The Horniman used to host lectures from visiting experts, as well as our own curators, up until the 1980s. The records show that we had a few well known women lecture, which was (according to author Kate Hill) unusual for the time.

Although women could undertake the public role of lecturing to a mixed-gender audience, they rarely did so, and those who did so had, or were in the process of developing, the professional authority to be able to speak publicly. Moreover, it may be significant that of the museums studied here, only the Horniman recorded women delivering lectures, and these were all in its Saturday afternoon popular lecture series.

In fact, the women we talk about below featured in both Saturday and Sunday lectures, in the morning and evening, repeated three times on Sunday evenings alone. Rather wonderfully, the Sunday afternoon lectures were repeated "to reduce the amount of aimless loafing in the Museum" by visitors during that time.

So who were these lecturers and why were they invited to speak?

Marie Stopes

Many will know her name from the Marie Stopes family planning clinics, but Stopes' original work focused on botany and geology.

  • Women lecturers at the Horniman, Marie Stopes in her laboratory
    Marie Stopes in her laboratory

Stopes graduated from University College, London with a first class B.Sc. after only two years by attending both day and night schools.

She continued racking up firsts, becoming one of the first women to be elected a fellow of the Linnean Society and the first female academic at the University of Manchester, as a lecturer of Palaeobotany (although they later tried to rescind the offer when they realised she was a woman). She took up postgraduate work in Munich in 1903 and became the only woman amongst 500 men, and in 1904 Stopes achieved her doctorate on cycads seed structure and function. She was the youngest person in Britain to earn a DSc in 1905.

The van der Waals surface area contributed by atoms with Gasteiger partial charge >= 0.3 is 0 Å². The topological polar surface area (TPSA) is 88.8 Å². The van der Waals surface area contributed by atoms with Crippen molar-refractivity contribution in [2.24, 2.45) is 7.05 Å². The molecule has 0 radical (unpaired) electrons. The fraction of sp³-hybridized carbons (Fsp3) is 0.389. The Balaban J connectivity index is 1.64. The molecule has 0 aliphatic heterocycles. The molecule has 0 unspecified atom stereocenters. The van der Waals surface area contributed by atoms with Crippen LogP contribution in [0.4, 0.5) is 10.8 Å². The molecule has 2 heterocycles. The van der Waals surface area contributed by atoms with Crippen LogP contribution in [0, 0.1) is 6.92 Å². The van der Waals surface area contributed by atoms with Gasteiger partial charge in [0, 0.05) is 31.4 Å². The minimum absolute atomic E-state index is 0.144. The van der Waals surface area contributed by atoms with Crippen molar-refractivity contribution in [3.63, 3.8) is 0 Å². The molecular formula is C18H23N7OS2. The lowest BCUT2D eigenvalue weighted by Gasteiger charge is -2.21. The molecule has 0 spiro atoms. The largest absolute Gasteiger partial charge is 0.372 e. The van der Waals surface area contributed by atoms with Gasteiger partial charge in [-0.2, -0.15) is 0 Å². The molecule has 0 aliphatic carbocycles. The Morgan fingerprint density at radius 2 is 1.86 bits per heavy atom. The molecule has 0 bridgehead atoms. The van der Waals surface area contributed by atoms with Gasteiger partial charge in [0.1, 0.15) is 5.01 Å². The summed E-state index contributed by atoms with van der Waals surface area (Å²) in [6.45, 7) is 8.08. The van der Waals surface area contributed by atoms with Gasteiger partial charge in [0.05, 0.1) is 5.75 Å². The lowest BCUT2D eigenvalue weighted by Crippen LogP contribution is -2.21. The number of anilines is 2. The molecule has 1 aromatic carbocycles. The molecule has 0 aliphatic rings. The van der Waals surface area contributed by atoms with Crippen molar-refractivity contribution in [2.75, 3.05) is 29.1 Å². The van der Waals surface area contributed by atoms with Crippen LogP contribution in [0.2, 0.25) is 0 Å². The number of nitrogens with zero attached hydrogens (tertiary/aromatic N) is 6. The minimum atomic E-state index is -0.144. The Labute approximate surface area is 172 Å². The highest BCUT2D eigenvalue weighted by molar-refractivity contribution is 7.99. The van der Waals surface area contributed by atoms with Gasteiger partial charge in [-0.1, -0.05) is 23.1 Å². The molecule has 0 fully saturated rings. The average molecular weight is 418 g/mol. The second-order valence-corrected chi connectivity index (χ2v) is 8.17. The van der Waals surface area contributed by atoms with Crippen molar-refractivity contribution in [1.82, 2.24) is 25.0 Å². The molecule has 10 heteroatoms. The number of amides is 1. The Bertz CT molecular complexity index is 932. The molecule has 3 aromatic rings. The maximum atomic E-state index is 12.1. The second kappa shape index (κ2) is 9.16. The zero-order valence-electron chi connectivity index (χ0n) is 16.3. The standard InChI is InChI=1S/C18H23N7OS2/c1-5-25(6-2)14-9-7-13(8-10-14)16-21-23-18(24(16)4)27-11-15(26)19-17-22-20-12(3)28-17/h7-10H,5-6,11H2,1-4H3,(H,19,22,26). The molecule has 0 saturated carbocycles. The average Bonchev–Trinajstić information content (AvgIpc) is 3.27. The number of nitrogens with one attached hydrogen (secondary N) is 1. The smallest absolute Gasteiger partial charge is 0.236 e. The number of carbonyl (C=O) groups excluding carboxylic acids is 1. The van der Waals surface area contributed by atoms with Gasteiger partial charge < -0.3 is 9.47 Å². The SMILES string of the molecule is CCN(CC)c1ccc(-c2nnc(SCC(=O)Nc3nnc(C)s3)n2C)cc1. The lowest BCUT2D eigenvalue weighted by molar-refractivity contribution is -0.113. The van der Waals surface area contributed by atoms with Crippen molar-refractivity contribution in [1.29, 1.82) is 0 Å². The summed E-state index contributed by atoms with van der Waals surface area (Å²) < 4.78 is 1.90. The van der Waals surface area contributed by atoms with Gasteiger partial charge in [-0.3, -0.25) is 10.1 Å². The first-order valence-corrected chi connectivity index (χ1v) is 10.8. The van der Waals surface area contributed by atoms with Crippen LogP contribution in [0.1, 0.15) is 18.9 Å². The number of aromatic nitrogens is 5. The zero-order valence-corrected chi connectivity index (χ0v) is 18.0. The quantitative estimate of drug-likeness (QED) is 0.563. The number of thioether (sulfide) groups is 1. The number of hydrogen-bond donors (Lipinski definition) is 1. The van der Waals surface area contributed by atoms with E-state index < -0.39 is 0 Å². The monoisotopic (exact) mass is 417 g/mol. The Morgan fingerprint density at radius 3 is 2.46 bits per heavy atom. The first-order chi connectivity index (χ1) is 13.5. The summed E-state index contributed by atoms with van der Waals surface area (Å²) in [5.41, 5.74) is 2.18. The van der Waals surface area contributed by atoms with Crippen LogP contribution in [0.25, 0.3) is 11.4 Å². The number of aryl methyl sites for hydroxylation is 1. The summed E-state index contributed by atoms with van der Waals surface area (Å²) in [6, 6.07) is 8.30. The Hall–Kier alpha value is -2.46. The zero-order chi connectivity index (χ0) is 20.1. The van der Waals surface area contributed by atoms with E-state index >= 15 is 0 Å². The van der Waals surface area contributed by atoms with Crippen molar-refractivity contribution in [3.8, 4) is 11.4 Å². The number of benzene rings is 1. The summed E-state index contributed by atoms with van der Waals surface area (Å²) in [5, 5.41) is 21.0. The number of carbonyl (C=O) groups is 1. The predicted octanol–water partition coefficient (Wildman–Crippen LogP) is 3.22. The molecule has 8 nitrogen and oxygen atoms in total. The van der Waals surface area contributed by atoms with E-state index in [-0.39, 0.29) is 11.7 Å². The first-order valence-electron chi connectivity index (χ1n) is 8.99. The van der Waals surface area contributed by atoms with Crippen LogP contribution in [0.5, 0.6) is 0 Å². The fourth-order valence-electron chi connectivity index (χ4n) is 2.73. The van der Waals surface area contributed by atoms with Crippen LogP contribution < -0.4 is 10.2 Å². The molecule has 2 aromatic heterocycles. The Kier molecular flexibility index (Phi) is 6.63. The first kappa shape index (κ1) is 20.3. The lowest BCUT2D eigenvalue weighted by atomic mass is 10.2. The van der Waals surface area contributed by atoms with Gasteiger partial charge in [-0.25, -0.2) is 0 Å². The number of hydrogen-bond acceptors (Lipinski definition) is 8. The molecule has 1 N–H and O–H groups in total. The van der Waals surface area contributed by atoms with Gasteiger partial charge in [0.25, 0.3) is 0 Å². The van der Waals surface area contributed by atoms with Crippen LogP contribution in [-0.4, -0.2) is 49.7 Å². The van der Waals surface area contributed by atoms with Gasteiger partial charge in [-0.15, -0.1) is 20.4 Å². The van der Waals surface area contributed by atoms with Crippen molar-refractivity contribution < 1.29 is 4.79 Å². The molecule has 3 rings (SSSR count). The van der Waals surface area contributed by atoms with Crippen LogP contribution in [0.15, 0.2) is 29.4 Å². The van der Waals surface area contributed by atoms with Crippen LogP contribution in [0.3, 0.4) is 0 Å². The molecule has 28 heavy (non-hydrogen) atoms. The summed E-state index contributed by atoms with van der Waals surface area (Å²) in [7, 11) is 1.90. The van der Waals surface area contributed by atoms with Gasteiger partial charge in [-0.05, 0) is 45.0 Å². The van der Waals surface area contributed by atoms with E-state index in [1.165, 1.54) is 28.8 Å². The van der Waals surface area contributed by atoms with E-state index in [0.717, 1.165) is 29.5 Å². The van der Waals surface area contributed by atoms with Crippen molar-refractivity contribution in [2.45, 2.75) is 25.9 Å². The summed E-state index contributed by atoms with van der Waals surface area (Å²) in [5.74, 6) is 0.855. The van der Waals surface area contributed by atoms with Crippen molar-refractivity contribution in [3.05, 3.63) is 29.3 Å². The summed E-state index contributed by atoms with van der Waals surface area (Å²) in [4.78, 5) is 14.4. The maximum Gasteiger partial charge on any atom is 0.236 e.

In 1907, Stopes was sent on an 18-month expedition to Japan by the Royal Society. Charles Darwin wrote about flowers being an “an abominable mystery” as the earliest samples in the fossil record all dated back to around 100 million years ago in various forms, suggesting an explosion of diversity. This was the mystery that Stopes intended to shed light on.

In her journal she wrote:

August 24th: Really it is hard work to carry tents and everything along these rivers. Often I alone find it difficult to go, and I have nothing to carry – except my fan and hammer, both of which are in constant use.

Her work on angiosperms from Hokkaido, Japan provided vital evidence which proved to be, at the time, the oldest flowers discovered.

Stopes’ Lecture at the Horniman on 2 March in 1912 “Evolution in Plants, illustrated by Fossils” would have doubtless drawn from her experience in Hokkaido.

  • Women lecturers at the Horniman, Marie Stopes' lecture in our records
    Marie Stopes' lecture in our records

Kate Hall

Kate Hall was the Curator if the Whitechapel (or Borough of Stepney) Museum from 1895 until 1909 – the first paid female curator in the country, according to Kate Hill.

Hall was a protégé of Henrietta Barnett. Barnett who, along with her husband, established The Whitechapel Library and Toynbee Hall, as a way of educating working class people in London’ East End. A room was given on the second floor to serve as the Whitechapel Museum, which housed natural history specimens collected by Rev. Dan Greatorex.

During this time, Hall founded during this time the Nature Study Museum which opened in 1904, containing living specimens, taxidermy and insects, as well as a bee hive with glass walls, all of which sounds very similar to the Horniman today. The intention of the Nature Study Museum was to give city people the opportunity to encounter live animals, and who may have otherwise not had this opportunity. Over 100,000 people visited in two years.